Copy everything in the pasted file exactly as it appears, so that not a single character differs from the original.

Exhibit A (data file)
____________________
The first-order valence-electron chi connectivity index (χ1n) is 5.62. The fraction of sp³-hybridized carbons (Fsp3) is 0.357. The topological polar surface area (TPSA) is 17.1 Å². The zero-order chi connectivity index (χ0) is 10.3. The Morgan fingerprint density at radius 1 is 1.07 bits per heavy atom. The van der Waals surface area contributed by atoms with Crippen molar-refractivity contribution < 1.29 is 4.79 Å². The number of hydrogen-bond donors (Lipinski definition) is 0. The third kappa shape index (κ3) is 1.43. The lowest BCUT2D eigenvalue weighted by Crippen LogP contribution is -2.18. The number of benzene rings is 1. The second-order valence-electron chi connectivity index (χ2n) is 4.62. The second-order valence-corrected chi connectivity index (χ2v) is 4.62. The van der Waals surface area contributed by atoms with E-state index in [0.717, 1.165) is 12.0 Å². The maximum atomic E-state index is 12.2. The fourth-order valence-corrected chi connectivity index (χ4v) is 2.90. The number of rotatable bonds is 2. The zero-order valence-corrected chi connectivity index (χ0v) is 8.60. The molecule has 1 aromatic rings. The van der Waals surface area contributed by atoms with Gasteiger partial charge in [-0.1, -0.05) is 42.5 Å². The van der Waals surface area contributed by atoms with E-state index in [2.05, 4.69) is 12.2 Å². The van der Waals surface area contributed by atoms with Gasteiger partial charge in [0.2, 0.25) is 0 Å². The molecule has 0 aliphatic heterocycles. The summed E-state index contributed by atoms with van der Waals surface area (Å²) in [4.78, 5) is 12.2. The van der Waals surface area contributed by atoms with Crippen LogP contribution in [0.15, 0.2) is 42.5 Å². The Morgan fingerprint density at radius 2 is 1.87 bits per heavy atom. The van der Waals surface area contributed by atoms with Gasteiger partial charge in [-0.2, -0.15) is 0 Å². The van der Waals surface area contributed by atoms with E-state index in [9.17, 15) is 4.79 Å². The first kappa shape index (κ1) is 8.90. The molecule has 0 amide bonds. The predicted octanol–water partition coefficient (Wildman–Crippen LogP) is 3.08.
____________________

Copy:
The first-order valence-electron chi connectivity index (χ1n) is 5.62. The fraction of sp³-hybridized carbons (Fsp3) is 0.357. The topological polar surface area (TPSA) is 17.1 Å². The zero-order chi connectivity index (χ0) is 10.3. The Morgan fingerprint density at radius 1 is 1.07 bits per heavy atom. The van der Waals surface area contributed by atoms with Crippen molar-refractivity contribution < 1.29 is 4.79 Å². The number of hydrogen-bond donors (Lipinski definition) is 0. The third kappa shape index (κ3) is 1.43. The lowest BCUT2D eigenvalue weighted by Crippen LogP contribution is -2.18. The number of benzene rings is 1. The second-order valence-electron chi connectivity index (χ2n) is 4.62. The second-order valence-corrected chi connectivity index (χ2v) is 4.62. The van der Waals surface area contributed by atoms with E-state index in [0.717, 1.165) is 12.0 Å². The maximum atomic E-state index is 12.2. The fourth-order valence-corrected chi connectivity index (χ4v) is 2.90. The number of rotatable bonds is 2. The zero-order valence-corrected chi connectivity index (χ0v) is 8.60. The molecule has 1 aromatic rings. The van der Waals surface area contributed by atoms with Gasteiger partial charge in [-0.1, -0.05) is 42.5 Å². The van der Waals surface area contributed by atoms with E-state index in [2.05, 4.69) is 12.2 Å². The van der Waals surface area contributed by atoms with Gasteiger partial charge in [0.2, 0.25) is 0 Å². The molecule has 0 aliphatic heterocycles. The summed E-state index contributed by atoms with van der Waals surface area (Å²) in [4.78, 5) is 12.2. The van der Waals surface area contributed by atoms with Crippen LogP contribution in [0.15, 0.2) is 42.5 Å². The Morgan fingerprint density at radius 2 is 1.87 bits per heavy atom. The van der Waals surface area contributed by atoms with Gasteiger partial charge in [-0.2, -0.15) is 0 Å². The van der Waals surface area contributed by atoms with E-state index in [9.17, 15) is 4.79 Å². The first kappa shape index (κ1) is 8.90. The molecule has 0 amide bonds. The predicted octanol–water partition coefficient (Wildman–Crippen LogP) is 3.08.